San Mateo's Solution to Chronic Homelessness? Provide a Place to Live

3 min
San Mateo police Officer David Johnson visits residents of the Vendome Apartments in San Mateo. (Tonya Mosley/KQED)

When you’ve lived without the basics for so long, something as simple as washing and folding clothes can feel like a luxury.

"When you're out on the street it's like, OK, I've got one clean set of clothes. I've got to go find a place to do laundry, I've got to find money to put in the machines," says Steve Kraft.

For nearly a year, Kraft slept in the alley behind the Starbucks in downtown San Mateo. He ended up there, he says, by drinking himself out his job, and then out of an apartment.

"I ended up losing pretty much everything," Kraft says. Today, he lives in a dorm-size room at the Vendome. He still remembers his first night here.

"The first thing I did, I went and took a shower because living on the streets you don't get that option every day," Kraft says.

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Finding a solution to homelessness is a struggle for every Bay Area city, from large to small. San Mateo says it has found a way to help get its chronically homeless residents off the street by giving them a place to live.

The Vendome is an old hotel the city of San Mateo bought 10 years ago and converted into an apartment building. It was created for people who have been homeless for a decade or more -- some causing problems downtown.

"These people were extremely problematic," says Steve Carey, project manager of the Vendome. "One lady would literally shower in front of the movie theater. Take off her clothes and take a shower."

Carey says that before the city took on the problem, there were about 30 chronically homeless people within a four-block radius. Today that number is more like two or three.

"They lost some dignity, they've lost who they are, and we get to give that to them. It starts with a room, but that's just the start," Carey says.

The Vendome Place Apartments, a former hotel now used to house the city's chronically homeless. (City of San Mateo)

The 16 residents who live at the Vendome have access to health care and counseling through the homeless outreach organization LifeMoves. And they can live there for the rest of their lives if they want. The residents pay rent based on their income, but most of the cost is subsidized by the federal government and donations.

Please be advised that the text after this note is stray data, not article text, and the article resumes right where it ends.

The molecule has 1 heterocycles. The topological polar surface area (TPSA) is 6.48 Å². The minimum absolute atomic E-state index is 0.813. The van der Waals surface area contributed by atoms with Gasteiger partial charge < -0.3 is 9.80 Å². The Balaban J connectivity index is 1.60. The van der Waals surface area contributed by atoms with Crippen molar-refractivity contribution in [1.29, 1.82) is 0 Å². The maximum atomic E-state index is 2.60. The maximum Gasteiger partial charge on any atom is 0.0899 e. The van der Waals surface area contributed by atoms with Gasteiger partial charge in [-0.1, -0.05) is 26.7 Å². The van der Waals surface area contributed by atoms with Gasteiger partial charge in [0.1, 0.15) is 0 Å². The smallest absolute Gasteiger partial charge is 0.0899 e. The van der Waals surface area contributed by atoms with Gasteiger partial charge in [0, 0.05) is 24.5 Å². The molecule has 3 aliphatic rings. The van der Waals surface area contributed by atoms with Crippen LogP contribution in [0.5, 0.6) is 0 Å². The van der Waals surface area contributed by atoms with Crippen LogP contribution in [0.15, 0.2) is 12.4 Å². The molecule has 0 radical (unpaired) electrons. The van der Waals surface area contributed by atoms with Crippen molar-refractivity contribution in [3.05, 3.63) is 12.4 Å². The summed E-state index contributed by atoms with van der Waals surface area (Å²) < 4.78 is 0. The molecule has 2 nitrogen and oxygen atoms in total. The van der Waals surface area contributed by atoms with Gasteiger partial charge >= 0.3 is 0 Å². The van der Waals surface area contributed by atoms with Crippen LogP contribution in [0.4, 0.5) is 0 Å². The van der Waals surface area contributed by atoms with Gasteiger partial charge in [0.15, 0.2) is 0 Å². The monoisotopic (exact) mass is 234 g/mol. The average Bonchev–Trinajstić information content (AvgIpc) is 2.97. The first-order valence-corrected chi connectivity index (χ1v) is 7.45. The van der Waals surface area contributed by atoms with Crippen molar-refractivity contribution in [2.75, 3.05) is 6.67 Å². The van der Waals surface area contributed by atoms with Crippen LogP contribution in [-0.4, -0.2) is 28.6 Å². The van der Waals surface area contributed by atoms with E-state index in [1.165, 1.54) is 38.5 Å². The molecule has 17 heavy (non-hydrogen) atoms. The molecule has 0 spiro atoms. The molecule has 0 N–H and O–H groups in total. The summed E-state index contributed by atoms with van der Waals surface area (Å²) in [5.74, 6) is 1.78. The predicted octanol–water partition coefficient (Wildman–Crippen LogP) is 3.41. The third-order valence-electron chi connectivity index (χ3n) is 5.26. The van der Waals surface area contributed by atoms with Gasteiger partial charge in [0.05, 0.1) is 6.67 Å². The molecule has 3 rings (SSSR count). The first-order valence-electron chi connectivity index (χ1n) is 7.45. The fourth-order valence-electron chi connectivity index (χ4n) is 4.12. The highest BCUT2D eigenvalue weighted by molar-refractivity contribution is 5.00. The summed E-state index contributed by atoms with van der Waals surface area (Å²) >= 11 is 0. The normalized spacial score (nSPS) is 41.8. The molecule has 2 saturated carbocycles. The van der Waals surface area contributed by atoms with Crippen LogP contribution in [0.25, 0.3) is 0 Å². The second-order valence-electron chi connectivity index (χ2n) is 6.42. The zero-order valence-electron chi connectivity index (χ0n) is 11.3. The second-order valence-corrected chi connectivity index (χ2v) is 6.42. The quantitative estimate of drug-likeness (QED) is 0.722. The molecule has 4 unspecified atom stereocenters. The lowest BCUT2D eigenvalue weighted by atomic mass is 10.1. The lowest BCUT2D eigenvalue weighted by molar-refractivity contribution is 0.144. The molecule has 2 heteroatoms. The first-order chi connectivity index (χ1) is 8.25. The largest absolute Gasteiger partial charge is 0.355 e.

The Vendome also works in partnership with the Police Department and other city services. San Mateo police Officer David Johnson is one of four officers who walk the streets every day, identifying people they can direct to services -- like the Vendome. Jail or a psychiatric ward is a last resort.

"You know a lot of times when you're on patrol you're just kind of a Band-Aid," Johnson says. "With this position, I was given the time I need to actually make long-term solutions."

Brian Greenberg, LifeMoves vice president of programs and services, says that while the Vendome is a great example of a solution, fighting homelessness is not a one-size-fits-all solution. San Mateo is relatively small in comparison to places like San Francisco, and the Vendome specifically houses chronically homeless individuals in the downtown core. But Greenberg believes there is still a lot that other cities can learn from what works here. A decade ago it was a contentious idea -- the City Council had to get buy-in from residents and business owners.

"I think it's a model for each community really taking proprietorship over their unsheltered population," Greenberg says. It's something that NIMBYism doesn’t always make possible.

Greenberg says that in Silicon Valley a significant portion of the homeless population travels from city to city in search of services.

"The more communities step up and say we're going to find the right solution for our city, then you can really positively and visibly impact homelessness," Greenberg says.

This will be Steve Kraft's third year living at the Vendome, and now, he says, he has the clarity to think about his future. Maybe one day, he’ll move to Reno.

"It's cheaper up there, they've got baseball up there," Kraft says.

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Getting off the streets, he says, has opened his mind up to think beyond day-to-day survival.

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